April 2024 News and Research Roundup

Cigarettes, Disparities, E-Cigarettes, Flavors (including Menthol)

Welcome to CounterTobacco.org’s “News and Research Roundup!” Each month we post a summary of the latest research, reports, and news stories on counteracting tobacco product sales and marketing at the point of sale (POS). Keeping up with what’s happening in the POS movement all across the country can help you choose policies and strategies that work best for your community. New research can help provide support for your work and evidence for the importance of the “War in the Store.” Have a story you don’t want us to miss? E-mail it to us!

New Research

Point of Sale Policy Evaluation 

  • Associations between tobacco 21 and state flavour restrictions with young adult tobacco use, Tobacco Control 
    • This study used 2011-2022 Behavioral Risk Factor Surveillance System data and policy data from across the United States to assess the associations between state tobacco 21 (T21) policies, the federal T21 policy, and state policies restricting the sale of flavored tobacco products on use of cigarettes, e-cigarettes, and smokeless tobacco. The federal T21 policy was associated with lower use of cigarettes, e-cigarettes, and smokeless tobacco across age groups by 0.39-0.92 percentage points. Researchers note that the reach into older age groups shows a “spillover” effect of the policy beyond young adults.  They found that state T21 laws, especially in combination with the federal T21 law,  were associated with lower cigarette and e-cigarette use among young adults, though not tobacco use overall. State policies restricting the sale of flavored tobacco products were associated with lower use of both cigarettes  and e-cigarettes by 0.56 – 0.63 percentage points. 
    • Learn more about Tobacco 21 policies and about flavored tobacco products

Menthol and Other Flavored Tobacco Products 

  • Sociodemographic and temporal differences in menthol cigarette use among US adults who smoke, 1999 – 2018, Preventing Chronic Disease 
    • Data from the National Health and Nutrition Examination Survey between 1999-2018 show the prevalence of menthol use has risen 3.8% annually on average, from 22.9% in 1999-2002 to 35.9% in 2015-2018. Non-Hispanic Black adults had the highest average prevalence of menthol cigarette use at 73.0%, a rate 3.3 times higher than White adults. Rates of use increased a greater amount per year among Mexican American adults (7.1% annually on average) and among adults with fair or poor health status (4.3% annually on average). Use of menthol cigarettes was also more likely among younger adults than older adults, among female adults than male adults, and those with a high school diploma or higher education level than among those that did not graduate high school.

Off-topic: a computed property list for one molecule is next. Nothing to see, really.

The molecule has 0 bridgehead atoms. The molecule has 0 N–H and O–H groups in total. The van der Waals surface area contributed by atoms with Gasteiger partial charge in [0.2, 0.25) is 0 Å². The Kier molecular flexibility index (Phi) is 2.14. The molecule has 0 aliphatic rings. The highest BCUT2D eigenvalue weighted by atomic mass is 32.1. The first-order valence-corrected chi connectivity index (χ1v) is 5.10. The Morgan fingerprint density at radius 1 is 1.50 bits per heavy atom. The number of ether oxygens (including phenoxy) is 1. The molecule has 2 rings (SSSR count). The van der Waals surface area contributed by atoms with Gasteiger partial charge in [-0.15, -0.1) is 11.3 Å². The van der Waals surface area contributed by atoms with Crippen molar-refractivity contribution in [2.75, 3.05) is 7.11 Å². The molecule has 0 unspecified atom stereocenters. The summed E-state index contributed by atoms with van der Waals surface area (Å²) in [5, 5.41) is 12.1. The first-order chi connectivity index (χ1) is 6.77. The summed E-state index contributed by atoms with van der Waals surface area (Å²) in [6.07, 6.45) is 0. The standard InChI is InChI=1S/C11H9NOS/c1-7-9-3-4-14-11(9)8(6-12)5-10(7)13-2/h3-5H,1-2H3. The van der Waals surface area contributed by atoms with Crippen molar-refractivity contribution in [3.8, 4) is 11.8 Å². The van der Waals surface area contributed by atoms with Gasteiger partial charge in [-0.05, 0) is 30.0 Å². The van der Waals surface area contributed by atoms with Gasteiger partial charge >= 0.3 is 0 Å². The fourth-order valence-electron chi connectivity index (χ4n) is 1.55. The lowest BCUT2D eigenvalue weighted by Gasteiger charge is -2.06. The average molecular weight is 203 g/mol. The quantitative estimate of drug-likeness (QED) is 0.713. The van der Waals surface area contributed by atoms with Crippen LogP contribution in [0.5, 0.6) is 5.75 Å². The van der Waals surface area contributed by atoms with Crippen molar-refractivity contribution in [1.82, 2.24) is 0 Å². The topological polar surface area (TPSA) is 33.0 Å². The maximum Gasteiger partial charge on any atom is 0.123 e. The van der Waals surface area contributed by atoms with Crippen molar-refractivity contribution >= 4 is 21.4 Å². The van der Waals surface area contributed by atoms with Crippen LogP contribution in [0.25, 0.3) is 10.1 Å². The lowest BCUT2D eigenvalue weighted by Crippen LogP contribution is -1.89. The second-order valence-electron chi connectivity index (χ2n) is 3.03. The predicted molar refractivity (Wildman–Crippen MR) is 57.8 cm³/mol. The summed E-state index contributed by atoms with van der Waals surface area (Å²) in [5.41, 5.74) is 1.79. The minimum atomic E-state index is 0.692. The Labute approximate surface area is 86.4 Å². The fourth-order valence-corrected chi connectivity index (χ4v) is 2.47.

• Learn more about menthol 

Point of Sale Advertising 

  • Racial/ethnic disparities in exposure to e-cigarette advertising among U.S. youth, Public Health 
    • Data from two nationally representative panels of youth ages 13-17 that asked youth about their self-reported exposure to e-cigarette advertisements in the past 3 months show that in both 2018 and 2019, the point of sale was the most common source of e-cigarette advertisement exposure. However, significant racial/ethnic disparities in exposure also existed, with non-Hispanic Black and non-Hispanic Asian youth reporting greater exposure to e-cigarette ads through television and through online/social media channels than non-Hispanic White youth. 
    • Learn more about e-cigarettes at the point of sale.
  • Patterns in tobacco, e-cigarette, and cannabis advertising exposure among California adolescents with future use expectations, Substance Use & Misuse 
    • This study assessed if and how often adolescents ages 12-17 across California recalled seeing advertisements for tobacco, e-cigarettes/vapes, and/or cannabis/marijuana in the past 30 days. Researchers found that 65.9% of adolescents saw at least one ad for one of these substances, with 52.5% seeing an ad for tobacco, 51.5% for vapes, and 45.6% for marijuana. Participants were most commonly reported seeing ads for tobacco or vapes at gas stations or convenience stores while they most commonly saw ads for marijuana on billboards. Those who had never used the substances but reported seeing ads for them were also more likely to be susceptible to future use of those substances.  


  • Should tobacco sales be restricted to state-run alcohol outlets? Perspectives from 10 US alcohol control states, Addiction 
    • Researchers conducted semi-structured interviews with tobacco control advocates and professionals, public health officials, alcohol policy experts and alcohol control system representatives, and tribal community representatives in ten states with alcohol beverage control (ABC) systems to get their perspectives on their state’s ABC agency and the idea of transitioning tobacco sales (TTS) to only state-controlled alcohol stores. Based on the findings, researchers conclude that such a policy, “could have a positive public health impact by reducing tobacco availability, marketing exposure and, ultimately, tobacco use. However, tensions exist between alcohol control system goals of providing revenue to the state and protecting public health. Should a state decide to pursue TTS, several guardrails should be established, including building into the legislation an explicit goal of reducing tobacco consumption.” 


New Reports and Resources 

Industry News

POS Policy in the Media

Menthol and Other Flavored Tobacco Products

Licensing, Zoning, and Retailer Density 


Nicotine Pouches 



Find more stories in last month’s News and Research Roundup.

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